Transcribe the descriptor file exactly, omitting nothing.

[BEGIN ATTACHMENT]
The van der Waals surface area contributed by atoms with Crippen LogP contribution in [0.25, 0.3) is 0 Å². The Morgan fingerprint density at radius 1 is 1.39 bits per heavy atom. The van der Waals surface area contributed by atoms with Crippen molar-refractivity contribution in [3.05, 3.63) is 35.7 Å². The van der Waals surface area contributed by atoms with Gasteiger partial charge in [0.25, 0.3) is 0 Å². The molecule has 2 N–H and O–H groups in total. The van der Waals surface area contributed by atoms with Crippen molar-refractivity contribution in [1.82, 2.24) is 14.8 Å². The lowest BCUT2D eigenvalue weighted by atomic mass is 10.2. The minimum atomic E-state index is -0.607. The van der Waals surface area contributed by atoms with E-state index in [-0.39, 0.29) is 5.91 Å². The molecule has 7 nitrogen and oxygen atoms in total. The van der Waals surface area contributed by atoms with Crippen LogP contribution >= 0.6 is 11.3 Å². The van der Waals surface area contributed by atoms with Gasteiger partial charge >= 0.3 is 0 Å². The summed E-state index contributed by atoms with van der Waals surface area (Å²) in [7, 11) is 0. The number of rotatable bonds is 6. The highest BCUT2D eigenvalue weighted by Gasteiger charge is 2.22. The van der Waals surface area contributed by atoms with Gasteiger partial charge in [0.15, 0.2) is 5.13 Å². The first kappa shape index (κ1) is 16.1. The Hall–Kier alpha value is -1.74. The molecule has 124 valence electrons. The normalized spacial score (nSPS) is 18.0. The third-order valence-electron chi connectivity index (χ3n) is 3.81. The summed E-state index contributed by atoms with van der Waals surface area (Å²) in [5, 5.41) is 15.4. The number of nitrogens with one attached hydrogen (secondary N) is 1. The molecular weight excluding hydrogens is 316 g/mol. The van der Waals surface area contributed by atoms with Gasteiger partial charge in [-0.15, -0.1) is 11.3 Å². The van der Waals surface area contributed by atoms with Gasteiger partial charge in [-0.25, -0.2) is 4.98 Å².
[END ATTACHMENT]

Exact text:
The van der Waals surface area contributed by atoms with Crippen LogP contribution in [0.25, 0.3) is 0 Å². The Morgan fingerprint density at radius 1 is 1.39 bits per heavy atom. The van der Waals surface area contributed by atoms with Crippen molar-refractivity contribution in [3.05, 3.63) is 35.7 Å². The van der Waals surface area contributed by atoms with Gasteiger partial charge in [0.25, 0.3) is 0 Å². The molecule has 2 N–H and O–H groups in total. The van der Waals surface area contributed by atoms with Crippen molar-refractivity contribution in [1.82, 2.24) is 14.8 Å². The lowest BCUT2D eigenvalue weighted by atomic mass is 10.2. The minimum atomic E-state index is -0.607. The van der Waals surface area contributed by atoms with E-state index in [-0.39, 0.29) is 5.91 Å². The molecule has 7 nitrogen and oxygen atoms in total. The van der Waals surface area contributed by atoms with Crippen LogP contribution >= 0.6 is 11.3 Å². The van der Waals surface area contributed by atoms with Gasteiger partial charge >= 0.3 is 0 Å². The summed E-state index contributed by atoms with van der Waals surface area (Å²) in [7, 11) is 0. The number of rotatable bonds is 6. The highest BCUT2D eigenvalue weighted by Gasteiger charge is 2.22. The van der Waals surface area contributed by atoms with Gasteiger partial charge in [0.15, 0.2) is 5.13 Å². The first kappa shape index (κ1) is 16.1. The Hall–Kier alpha value is -1.74. The molecule has 124 valence electrons. The normalized spacial score (nSPS) is 18.0. The third-order valence-electron chi connectivity index (χ3n) is 3.81. The summed E-state index contributed by atoms with van der Waals surface area (Å²) in [5, 5.41) is 15.4. The number of nitrogens with one attached hydrogen (secondary N) is 1. The molecular weight excluding hydrogens is 316 g/mol. The van der Waals surface area contributed by atoms with Gasteiger partial charge in [-0.15, -0.1) is 11.3 Å². The van der Waals surface area contributed by atoms with Gasteiger partial charge in [-0.25, -0.2) is 4.98 Å².